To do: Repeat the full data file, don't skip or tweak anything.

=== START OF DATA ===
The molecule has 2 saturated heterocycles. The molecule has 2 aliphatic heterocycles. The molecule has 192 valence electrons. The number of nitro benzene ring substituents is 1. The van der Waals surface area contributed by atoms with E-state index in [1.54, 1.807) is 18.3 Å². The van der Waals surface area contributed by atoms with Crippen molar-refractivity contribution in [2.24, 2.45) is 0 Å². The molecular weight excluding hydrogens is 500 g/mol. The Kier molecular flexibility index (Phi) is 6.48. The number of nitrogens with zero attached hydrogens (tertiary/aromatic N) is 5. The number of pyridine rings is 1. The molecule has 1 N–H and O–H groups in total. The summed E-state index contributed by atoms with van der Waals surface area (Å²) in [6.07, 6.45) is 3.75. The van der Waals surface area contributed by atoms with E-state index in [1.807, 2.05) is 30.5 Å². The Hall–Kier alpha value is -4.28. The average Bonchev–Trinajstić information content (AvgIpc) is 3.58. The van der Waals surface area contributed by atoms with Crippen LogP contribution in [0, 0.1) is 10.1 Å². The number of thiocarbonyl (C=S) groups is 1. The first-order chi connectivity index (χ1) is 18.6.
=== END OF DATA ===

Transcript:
The molecule has 2 saturated heterocycles. The molecule has 2 aliphatic heterocycles. The molecule has 192 valence electrons. The number of nitro benzene ring substituents is 1. The van der Waals surface area contributed by atoms with E-state index in [1.54, 1.807) is 18.3 Å². The van der Waals surface area contributed by atoms with Crippen molar-refractivity contribution in [2.24, 2.45) is 0 Å². The molecular weight excluding hydrogens is 500 g/mol. The Kier molecular flexibility index (Phi) is 6.48. The number of nitrogens with zero attached hydrogens (tertiary/aromatic N) is 5. The number of pyridine rings is 1. The molecule has 1 N–H and O–H groups in total. The summed E-state index contributed by atoms with van der Waals surface area (Å²) in [6.07, 6.45) is 3.75. The van der Waals surface area contributed by atoms with E-state index in [1.807, 2.05) is 30.5 Å². The Hall–Kier alpha value is -4.28. The average Bonchev–Trinajstić information content (AvgIpc) is 3.58. The van der Waals surface area contributed by atoms with Crippen LogP contribution in [0, 0.1) is 10.1 Å². The number of thiocarbonyl (C=S) groups is 1. The first-order chi connectivity index (χ1) is 18.6.